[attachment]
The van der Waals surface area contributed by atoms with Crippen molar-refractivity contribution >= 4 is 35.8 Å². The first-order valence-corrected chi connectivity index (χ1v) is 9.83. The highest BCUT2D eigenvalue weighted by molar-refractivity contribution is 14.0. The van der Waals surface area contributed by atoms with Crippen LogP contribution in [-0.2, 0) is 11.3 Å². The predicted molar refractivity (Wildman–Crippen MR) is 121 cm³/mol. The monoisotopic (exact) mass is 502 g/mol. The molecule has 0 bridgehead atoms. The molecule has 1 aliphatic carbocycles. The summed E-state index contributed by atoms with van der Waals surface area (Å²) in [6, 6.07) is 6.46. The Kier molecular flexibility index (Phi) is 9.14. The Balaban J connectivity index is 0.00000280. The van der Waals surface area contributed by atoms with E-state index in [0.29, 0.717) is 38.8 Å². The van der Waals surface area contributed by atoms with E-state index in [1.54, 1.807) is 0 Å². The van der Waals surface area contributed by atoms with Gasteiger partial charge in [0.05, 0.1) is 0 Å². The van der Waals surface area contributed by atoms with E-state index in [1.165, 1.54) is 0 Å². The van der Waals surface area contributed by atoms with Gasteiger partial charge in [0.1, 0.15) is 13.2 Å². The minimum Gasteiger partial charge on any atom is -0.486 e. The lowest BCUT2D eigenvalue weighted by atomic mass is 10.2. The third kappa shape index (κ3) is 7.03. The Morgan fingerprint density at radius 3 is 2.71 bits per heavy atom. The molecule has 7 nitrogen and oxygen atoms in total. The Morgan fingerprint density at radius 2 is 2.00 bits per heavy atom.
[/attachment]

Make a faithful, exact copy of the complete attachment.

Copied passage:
The van der Waals surface area contributed by atoms with Crippen molar-refractivity contribution >= 4 is 35.8 Å². The first-order valence-corrected chi connectivity index (χ1v) is 9.83. The highest BCUT2D eigenvalue weighted by molar-refractivity contribution is 14.0. The van der Waals surface area contributed by atoms with Crippen LogP contribution in [-0.2, 0) is 11.3 Å². The predicted molar refractivity (Wildman–Crippen MR) is 121 cm³/mol. The monoisotopic (exact) mass is 502 g/mol. The molecule has 0 bridgehead atoms. The molecule has 1 aliphatic carbocycles. The summed E-state index contributed by atoms with van der Waals surface area (Å²) in [6, 6.07) is 6.46. The Kier molecular flexibility index (Phi) is 9.14. The Balaban J connectivity index is 0.00000280. The van der Waals surface area contributed by atoms with E-state index in [0.29, 0.717) is 38.8 Å². The van der Waals surface area contributed by atoms with E-state index in [1.54, 1.807) is 0 Å². The van der Waals surface area contributed by atoms with Gasteiger partial charge in [0.05, 0.1) is 0 Å². The van der Waals surface area contributed by atoms with E-state index in [1.165, 1.54) is 0 Å². The van der Waals surface area contributed by atoms with Gasteiger partial charge in [0.1, 0.15) is 13.2 Å². The minimum Gasteiger partial charge on any atom is -0.486 e. The lowest BCUT2D eigenvalue weighted by atomic mass is 10.2. The third kappa shape index (κ3) is 7.03. The Morgan fingerprint density at radius 3 is 2.71 bits per heavy atom. The molecule has 7 nitrogen and oxygen atoms in total. The Morgan fingerprint density at radius 2 is 2.00 bits per heavy atom.